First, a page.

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XII. A Panegyric on Great-Britain. HEAVENS ! what a goodly, prospect spreads around,
Of hills, and dales, and woods, and lawns, and
And glittering towns, and gilded streams, till all
The ftretching landfcape into smoke decays !
Happy Britannia! where the Queen of Arts,
Inspiring vigour, Liberty abroad
Walks, uriconfin'd, even to thg farthelt cots,
And fcatters plenty with unparing hand.
Rich is thy foil, and merciful thy clime;
Thy streams unfailing in the summer's drought ;-
Unmatch'd thy guardian oaks ;. thy valleys float
With golden waves: and on thy mountains flocks
Bleat numberless; while, roving round their fides,
Bellow the blackening herds in lufty droves.
Beneath, thy meadows glow, and rise unquell'd
Against the mower's scythe. On every hand.
Thy villas shine. Thy country teems with wealth ;
and property assures it to the swain,
Pleas’d, and unwearied, in his guarded toil.
Full are thy cities with the sons of Art;
And trade and joy, in every busy street,
Mingling are heard : even Drudgery himself,
As at the car he sweats, or dufty hews
The palace-stone, looks gay. Thy crowded pertso
Where rising maits an endless profpect yield,
With labour burn, and echo to the fhouts-
Of hurry'd failor, as he hearty waves
His last adieu, and loosening every fheet,
Resigns the spreading veffel to the wind.
Bold, firm, and graceful, are thy generous youth,
By hardfhip finew'd, and by danger fird,
Scattering the nations where they go; and first
Or on the listed plain, or stormy seas.-
Mild are thy glories too, as o'er the plans
Of thriving peace thy thoughtful lires preside ; :
In genius, and substantial learning, high;
For every virtue, every worth renowo'd;
Sincere, plain-hearted, hospitable, kind;
Yet, like the mustering thunder, when provok'd,
The dread of tyrants, and the sole resource
Of those that under grim oppression groan.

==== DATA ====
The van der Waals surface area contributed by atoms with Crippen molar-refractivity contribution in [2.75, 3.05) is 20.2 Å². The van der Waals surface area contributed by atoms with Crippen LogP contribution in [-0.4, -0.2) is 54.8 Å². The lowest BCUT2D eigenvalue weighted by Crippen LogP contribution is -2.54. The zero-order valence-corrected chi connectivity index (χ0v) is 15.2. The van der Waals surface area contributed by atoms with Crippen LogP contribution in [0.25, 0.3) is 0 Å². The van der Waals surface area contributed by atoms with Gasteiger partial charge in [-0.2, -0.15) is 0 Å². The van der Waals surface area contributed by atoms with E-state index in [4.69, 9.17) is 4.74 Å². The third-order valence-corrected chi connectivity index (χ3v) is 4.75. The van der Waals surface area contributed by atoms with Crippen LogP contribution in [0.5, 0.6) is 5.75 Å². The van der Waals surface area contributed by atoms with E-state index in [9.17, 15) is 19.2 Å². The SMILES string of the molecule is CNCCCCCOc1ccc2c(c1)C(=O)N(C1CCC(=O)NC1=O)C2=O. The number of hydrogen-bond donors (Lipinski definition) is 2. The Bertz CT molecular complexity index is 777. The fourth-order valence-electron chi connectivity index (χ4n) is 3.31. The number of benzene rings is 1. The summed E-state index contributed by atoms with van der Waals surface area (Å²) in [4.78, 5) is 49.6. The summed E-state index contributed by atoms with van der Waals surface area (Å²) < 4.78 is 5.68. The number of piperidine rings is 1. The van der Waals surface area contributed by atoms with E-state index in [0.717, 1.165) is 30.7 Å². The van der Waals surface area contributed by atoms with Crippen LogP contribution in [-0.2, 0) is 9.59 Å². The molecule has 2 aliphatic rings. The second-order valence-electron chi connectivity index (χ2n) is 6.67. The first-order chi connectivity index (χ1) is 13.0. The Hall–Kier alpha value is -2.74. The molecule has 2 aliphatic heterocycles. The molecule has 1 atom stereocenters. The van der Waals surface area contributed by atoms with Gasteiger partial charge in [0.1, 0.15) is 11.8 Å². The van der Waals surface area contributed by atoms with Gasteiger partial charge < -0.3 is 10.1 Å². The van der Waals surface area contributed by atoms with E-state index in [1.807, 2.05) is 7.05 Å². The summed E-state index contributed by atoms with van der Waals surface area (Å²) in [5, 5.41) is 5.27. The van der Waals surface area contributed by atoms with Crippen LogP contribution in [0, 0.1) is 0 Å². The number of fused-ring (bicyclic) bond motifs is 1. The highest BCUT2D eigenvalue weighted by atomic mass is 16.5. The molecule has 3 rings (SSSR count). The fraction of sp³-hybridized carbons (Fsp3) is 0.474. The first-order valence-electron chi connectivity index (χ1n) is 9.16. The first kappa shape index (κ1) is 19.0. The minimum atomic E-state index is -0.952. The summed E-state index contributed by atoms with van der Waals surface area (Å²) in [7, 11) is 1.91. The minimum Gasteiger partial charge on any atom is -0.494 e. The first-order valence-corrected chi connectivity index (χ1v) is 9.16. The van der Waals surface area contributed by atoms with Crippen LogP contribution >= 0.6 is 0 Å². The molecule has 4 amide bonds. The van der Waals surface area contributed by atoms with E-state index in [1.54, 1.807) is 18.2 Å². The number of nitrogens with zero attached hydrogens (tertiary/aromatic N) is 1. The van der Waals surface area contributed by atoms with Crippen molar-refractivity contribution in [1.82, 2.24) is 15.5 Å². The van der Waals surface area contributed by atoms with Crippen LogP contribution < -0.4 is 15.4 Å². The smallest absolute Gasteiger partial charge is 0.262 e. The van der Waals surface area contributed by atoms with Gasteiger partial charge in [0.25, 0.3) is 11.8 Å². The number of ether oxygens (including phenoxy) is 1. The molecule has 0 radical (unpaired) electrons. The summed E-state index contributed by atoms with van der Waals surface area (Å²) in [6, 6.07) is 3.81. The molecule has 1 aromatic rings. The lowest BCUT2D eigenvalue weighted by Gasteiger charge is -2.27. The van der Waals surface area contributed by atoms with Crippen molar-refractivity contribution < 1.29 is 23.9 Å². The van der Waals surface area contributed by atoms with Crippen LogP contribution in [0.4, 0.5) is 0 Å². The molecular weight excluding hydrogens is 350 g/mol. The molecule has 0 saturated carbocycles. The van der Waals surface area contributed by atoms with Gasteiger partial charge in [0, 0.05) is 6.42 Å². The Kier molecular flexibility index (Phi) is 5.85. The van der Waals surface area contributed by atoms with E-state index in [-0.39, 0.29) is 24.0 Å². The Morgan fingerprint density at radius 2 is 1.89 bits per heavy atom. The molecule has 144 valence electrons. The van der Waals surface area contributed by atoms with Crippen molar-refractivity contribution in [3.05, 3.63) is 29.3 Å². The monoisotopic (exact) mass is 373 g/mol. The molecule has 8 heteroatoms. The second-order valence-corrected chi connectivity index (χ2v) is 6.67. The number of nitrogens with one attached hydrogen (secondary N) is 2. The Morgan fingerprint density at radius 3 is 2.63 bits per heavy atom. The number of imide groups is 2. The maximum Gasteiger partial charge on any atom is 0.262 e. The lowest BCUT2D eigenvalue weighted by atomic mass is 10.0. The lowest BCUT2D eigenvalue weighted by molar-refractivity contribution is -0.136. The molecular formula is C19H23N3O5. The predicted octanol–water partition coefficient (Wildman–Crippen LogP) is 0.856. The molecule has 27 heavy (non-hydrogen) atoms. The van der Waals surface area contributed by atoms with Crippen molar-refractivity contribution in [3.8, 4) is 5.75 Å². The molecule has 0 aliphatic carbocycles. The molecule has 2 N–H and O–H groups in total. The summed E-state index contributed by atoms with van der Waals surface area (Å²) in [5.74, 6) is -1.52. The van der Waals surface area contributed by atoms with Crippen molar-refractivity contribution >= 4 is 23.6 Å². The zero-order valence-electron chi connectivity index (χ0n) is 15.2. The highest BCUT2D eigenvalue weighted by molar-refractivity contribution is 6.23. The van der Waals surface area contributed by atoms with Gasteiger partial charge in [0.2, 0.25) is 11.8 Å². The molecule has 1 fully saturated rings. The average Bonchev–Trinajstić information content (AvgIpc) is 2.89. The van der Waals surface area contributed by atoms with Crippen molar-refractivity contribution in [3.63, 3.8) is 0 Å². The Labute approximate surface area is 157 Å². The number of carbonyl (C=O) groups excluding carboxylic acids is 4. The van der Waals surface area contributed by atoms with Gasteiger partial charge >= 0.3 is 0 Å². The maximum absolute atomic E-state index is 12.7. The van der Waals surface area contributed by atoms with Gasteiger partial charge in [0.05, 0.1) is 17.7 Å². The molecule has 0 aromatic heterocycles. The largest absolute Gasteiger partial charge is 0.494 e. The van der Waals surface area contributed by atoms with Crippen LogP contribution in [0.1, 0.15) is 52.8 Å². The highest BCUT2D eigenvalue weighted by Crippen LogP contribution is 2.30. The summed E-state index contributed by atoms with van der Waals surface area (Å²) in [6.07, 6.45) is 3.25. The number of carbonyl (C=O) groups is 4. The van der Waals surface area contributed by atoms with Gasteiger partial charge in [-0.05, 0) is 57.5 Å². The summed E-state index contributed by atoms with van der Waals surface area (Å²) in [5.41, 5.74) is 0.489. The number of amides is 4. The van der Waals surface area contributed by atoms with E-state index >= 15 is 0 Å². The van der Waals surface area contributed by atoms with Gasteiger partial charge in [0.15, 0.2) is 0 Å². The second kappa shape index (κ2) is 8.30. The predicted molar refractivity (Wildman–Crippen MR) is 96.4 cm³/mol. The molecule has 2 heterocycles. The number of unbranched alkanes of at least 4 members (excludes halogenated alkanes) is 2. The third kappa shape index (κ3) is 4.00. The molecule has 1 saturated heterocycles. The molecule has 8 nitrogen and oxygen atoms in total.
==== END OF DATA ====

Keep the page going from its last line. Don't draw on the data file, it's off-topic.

Thy Sons of Glory many! Alfred thine,
In whom the fplendour of heroic war,
And more heroic peace, when govern'd well,
Combine ! whose hallow'd name the Virtues saint, .
And his own Muses love ; the best of kings !
With him thy Edwards and thy Henrys thine,
Names dear to fame; the first who deep imprefs’d
On haughty Gaul the terrour of thy arms,
That awes her genius stilt. In Statesmen thou,
And Patriots, fertile. Thine a steady More,
Who, with a generous, thongh mistaken zeal,
Withstood a brutal tyrant's useful rage ;
Like Cato firm, like Aristides just,
Like rigid Cincinnatus nobly poor,
A dauntless foul erect, who smil'd on death.
A Hampden too is thine, illustrious land !
Wise, strenuous, firm, of unsubmitting soul ;
Who flemm’d the torrent of a downward age
To llavery prone, and bade thee rise again,
In all thy native pomp of freedom bold.
Thine is a Bacon; hapless in his choice ;
Unfit to stand the civil storm of state,
And through the smooth barbarity of courts,
With firm but pliant virtue, forward still
To urge his courte : hin for the studious shade
Kind Nature form’d, deep, comprehensive, clear,
Exact, and elegant; in one rich soul,
Plato, the Stagyrite, and Tully join'd.
Let Newton, pure Intelligence, whom God
To mortals lent to trace his boundless works
From laws sublimely finple, speak thy fame
In all philofophy. For lofty sense,
Creative fancy, and inspection keen
Through the deep windings v: the human heart,
Is not wild Shakespeare thine and Nature's boast?
Is not each great, each ariable Mule
ages in thy Milton met?
A genius universal as his theme;
Astonishing as Chaos, as the bloom
Of blowing Eden fair, as Heaven fublime.
May my fong foften, as thy Daughters I,
Britannia, bail! for beauty is their own,
The feeling heart, fimplicity of life,
And elegance, and taste: the faultless form,
Shap'd by the hand of harmony; the cheek,
Where the live crimson, through the native white
Soft-shooting, o'er the face diffuses bloom,
And every nameless grace; the parted lip,
Like the red rose-bud moist with morning dew,
Breathing delight ; and, under flowing jet,
Or funny ringlets, or of circling brown,
The neck flight-shaded, and the swelling breast;
The look relistless, piercing to the soul,
And by the soul inform’d, when drest in love
She sits high-smiling in the conscious eye. ,
Island of bliss ! amid the subject seas,
That thunder round thy rocky.coats, set up,
At once the wonder, terrour, and delight
Of distant nations: whose remotest shores
Can soon be shaken by thy naval arm;
Not to be shook thyself, but all assaults
Baffling, as thy hoar cliffs the loud sea-wave.